You likely have incredible kids and work hard in your career and thing might look great on the outside. But you are struggling. Struggling to find out how to be more connected. Struggling to make the money you want to have the life you want. Struggling to “have it all” as the saying goes.
You are doing all the “right” things and still don’t feel the spark. You are going through the motions and thinking “is this it?” Maybe you have taken a course, joined a leadership group. And yoga and coffee aren’t the fixes that you need.
How on earth did you get here? And how to heck are you going to get to a better place? Oh I get it. I really get it. And I want to help you
Founder of Moms at Work and a Career Coach who helps women (mothers especially) find careers they love, make more money and find the community that they have been missing. For the last several years I have worked with hundreds of women, helping them make some of the most difficult decisions of their life.
But most importantly, I have been EXACTLY where you are.
I did all the right things. Went to a good school. Got a “good” job. Worked hard.
I never saw my kids. I cried on the train and was that parent who was late for pick up.
On top of that, I knew I was underpaid. I knew I deserved more.
I didn’t have anyone to talk to about this stuff. And when I did find women I felt like they didn’t get it.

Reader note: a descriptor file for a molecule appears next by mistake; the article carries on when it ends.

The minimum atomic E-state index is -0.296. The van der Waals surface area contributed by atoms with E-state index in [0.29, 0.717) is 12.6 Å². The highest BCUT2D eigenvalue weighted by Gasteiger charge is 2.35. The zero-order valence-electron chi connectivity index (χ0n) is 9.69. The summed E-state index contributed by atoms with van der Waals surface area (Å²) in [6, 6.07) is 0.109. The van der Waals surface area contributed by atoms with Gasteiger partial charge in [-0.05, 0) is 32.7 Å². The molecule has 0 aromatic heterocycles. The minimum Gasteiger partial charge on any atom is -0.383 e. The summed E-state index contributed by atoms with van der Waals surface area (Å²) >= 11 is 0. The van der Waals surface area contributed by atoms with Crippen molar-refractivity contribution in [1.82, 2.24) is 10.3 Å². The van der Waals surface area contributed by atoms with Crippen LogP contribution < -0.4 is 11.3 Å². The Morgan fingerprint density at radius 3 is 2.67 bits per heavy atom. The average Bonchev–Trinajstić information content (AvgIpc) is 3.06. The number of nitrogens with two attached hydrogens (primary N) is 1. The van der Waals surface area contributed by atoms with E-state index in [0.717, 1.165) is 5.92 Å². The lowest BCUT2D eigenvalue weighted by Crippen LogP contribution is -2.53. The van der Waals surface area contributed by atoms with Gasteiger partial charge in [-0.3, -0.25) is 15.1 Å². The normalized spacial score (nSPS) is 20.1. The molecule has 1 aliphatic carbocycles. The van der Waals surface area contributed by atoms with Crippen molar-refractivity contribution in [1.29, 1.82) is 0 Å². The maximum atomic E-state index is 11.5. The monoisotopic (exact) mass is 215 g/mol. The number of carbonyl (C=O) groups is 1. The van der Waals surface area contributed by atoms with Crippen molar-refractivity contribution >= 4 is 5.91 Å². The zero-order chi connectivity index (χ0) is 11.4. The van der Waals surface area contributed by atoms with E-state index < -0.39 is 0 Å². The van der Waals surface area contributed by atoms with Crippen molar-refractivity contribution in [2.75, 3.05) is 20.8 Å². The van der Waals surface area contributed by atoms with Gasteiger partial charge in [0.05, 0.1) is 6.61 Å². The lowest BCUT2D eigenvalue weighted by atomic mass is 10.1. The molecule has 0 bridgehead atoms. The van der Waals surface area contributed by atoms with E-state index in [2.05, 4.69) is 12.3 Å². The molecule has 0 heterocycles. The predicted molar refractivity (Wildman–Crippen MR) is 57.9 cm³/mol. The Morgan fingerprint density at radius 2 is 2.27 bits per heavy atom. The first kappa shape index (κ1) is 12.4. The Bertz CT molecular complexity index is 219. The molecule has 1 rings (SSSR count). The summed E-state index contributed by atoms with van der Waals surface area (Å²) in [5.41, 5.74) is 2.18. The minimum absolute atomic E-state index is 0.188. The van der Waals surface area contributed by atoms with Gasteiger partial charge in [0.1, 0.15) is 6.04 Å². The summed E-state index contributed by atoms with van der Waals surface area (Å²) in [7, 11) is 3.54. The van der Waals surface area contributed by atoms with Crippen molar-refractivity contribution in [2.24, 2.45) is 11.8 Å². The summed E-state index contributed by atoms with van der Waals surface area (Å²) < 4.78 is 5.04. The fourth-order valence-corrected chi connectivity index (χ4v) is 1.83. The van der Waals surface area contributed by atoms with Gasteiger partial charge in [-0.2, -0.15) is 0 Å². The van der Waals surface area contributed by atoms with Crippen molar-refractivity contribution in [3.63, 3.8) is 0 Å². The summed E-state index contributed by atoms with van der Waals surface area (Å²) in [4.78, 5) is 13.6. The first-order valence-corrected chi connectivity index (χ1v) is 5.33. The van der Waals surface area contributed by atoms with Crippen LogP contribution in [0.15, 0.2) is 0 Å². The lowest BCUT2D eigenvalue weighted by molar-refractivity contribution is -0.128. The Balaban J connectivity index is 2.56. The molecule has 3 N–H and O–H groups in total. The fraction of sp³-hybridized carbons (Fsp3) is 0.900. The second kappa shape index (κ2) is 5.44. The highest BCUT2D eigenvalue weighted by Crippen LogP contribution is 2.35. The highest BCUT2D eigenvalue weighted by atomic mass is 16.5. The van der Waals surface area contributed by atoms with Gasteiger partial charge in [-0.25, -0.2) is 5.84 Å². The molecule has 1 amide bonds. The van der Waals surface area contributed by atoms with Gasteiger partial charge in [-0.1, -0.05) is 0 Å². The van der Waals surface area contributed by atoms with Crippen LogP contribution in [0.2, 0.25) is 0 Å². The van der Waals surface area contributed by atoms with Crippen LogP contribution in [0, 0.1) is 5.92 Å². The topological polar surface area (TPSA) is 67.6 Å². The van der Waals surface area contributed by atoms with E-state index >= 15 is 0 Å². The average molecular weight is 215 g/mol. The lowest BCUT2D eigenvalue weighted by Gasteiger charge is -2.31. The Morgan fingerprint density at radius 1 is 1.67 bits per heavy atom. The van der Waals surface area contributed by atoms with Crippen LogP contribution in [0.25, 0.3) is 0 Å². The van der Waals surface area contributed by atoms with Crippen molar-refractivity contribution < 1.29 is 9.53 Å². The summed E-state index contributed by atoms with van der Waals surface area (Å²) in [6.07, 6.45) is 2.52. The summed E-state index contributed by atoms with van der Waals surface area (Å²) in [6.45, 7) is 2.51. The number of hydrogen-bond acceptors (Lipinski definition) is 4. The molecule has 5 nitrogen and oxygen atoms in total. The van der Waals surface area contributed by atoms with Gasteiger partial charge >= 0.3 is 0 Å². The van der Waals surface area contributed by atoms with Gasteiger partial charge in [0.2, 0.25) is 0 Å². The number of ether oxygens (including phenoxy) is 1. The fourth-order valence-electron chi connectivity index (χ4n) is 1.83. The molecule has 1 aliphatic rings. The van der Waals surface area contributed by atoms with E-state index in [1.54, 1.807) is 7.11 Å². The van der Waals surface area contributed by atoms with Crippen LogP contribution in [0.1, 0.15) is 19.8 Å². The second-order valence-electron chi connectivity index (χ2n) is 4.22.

I was told if I just leaned in more for a few years. If I took one more leadership course. If I just put my head down for a while that it would change.
I read the books to teach me how to be like a man.
I put in a ton of effort at work (got myself 2 Starbucks gift cards for all my effort)
I burned out being on all the committees and birthday parties and pretending like I didn’t have kids at work.
I realized that the system was not set up for me to succeed.
That the world of work was not designed for working mothers and so I set out to help women & to change the system.
Because here are the facts
Compared to childless women, mothers are offered an average of $11, 000 less when they get a new job.
For every child a woman has she faces a wage decline of -7.8% per child and it’s cumulative.
A 2014 survey conducted in the UK surveyed 500 managers and found that 2 of 5 admitted to being wary of hiring women “of childbearing age”. 1/3 said they would prefer to hire men in their 20s and 30s to avoid the costs of women’s potential maternity leave.
So all that I do goes towards one goal – to help working mothers and women. And I do this differently than EVERYONE else out there. So that you can do work that makes you happy, while earning more money and showing your kids it can be different for them.